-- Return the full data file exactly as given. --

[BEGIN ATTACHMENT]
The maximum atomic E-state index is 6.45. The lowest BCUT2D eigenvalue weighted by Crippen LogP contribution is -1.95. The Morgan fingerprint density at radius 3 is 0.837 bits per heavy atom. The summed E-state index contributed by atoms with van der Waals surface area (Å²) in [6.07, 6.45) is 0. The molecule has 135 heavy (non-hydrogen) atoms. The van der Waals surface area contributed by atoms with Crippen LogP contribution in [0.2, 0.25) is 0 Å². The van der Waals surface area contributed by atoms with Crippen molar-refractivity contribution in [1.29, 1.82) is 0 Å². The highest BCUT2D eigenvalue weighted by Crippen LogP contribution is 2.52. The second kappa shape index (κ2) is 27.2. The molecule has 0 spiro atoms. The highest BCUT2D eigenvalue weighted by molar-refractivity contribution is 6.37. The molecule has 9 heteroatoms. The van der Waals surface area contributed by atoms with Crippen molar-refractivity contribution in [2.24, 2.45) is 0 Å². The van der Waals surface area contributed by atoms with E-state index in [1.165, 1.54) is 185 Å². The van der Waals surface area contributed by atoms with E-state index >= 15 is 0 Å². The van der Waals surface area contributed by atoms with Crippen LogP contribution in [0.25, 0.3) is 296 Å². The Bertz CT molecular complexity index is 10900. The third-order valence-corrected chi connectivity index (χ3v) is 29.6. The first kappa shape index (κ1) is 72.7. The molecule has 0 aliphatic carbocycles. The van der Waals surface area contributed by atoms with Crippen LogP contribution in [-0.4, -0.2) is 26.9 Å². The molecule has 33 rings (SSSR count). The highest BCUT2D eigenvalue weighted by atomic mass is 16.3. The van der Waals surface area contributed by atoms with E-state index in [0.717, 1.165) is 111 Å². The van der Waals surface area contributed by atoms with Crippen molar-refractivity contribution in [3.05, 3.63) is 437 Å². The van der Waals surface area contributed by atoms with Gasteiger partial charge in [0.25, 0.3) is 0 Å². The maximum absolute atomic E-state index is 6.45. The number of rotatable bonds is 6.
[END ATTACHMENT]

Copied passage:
The maximum atomic E-state index is 6.45. The lowest BCUT2D eigenvalue weighted by Crippen LogP contribution is -1.95. The Morgan fingerprint density at radius 3 is 0.837 bits per heavy atom. The summed E-state index contributed by atoms with van der Waals surface area (Å²) in [6.07, 6.45) is 0. The molecule has 135 heavy (non-hydrogen) atoms. The van der Waals surface area contributed by atoms with Crippen LogP contribution in [0.2, 0.25) is 0 Å². The van der Waals surface area contributed by atoms with Crippen molar-refractivity contribution in [1.29, 1.82) is 0 Å². The highest BCUT2D eigenvalue weighted by Crippen LogP contribution is 2.52. The second kappa shape index (κ2) is 27.2. The molecule has 0 spiro atoms. The highest BCUT2D eigenvalue weighted by molar-refractivity contribution is 6.37. The molecule has 9 heteroatoms. The van der Waals surface area contributed by atoms with Crippen molar-refractivity contribution in [2.24, 2.45) is 0 Å². The van der Waals surface area contributed by atoms with E-state index in [1.165, 1.54) is 185 Å². The van der Waals surface area contributed by atoms with E-state index >= 15 is 0 Å². The van der Waals surface area contributed by atoms with Crippen LogP contribution in [0.25, 0.3) is 296 Å². The Bertz CT molecular complexity index is 10900. The third-order valence-corrected chi connectivity index (χ3v) is 29.6. The first kappa shape index (κ1) is 72.7. The molecule has 0 aliphatic carbocycles. The van der Waals surface area contributed by atoms with Crippen LogP contribution in [-0.4, -0.2) is 26.9 Å². The molecule has 33 rings (SSSR count). The highest BCUT2D eigenvalue weighted by atomic mass is 16.3. The van der Waals surface area contributed by atoms with E-state index in [0.717, 1.165) is 111 Å². The van der Waals surface area contributed by atoms with Crippen molar-refractivity contribution in [3.05, 3.63) is 437 Å². The van der Waals surface area contributed by atoms with Gasteiger partial charge in [0.25, 0.3) is 0 Å². The maximum absolute atomic E-state index is 6.45. The number of rotatable bonds is 6.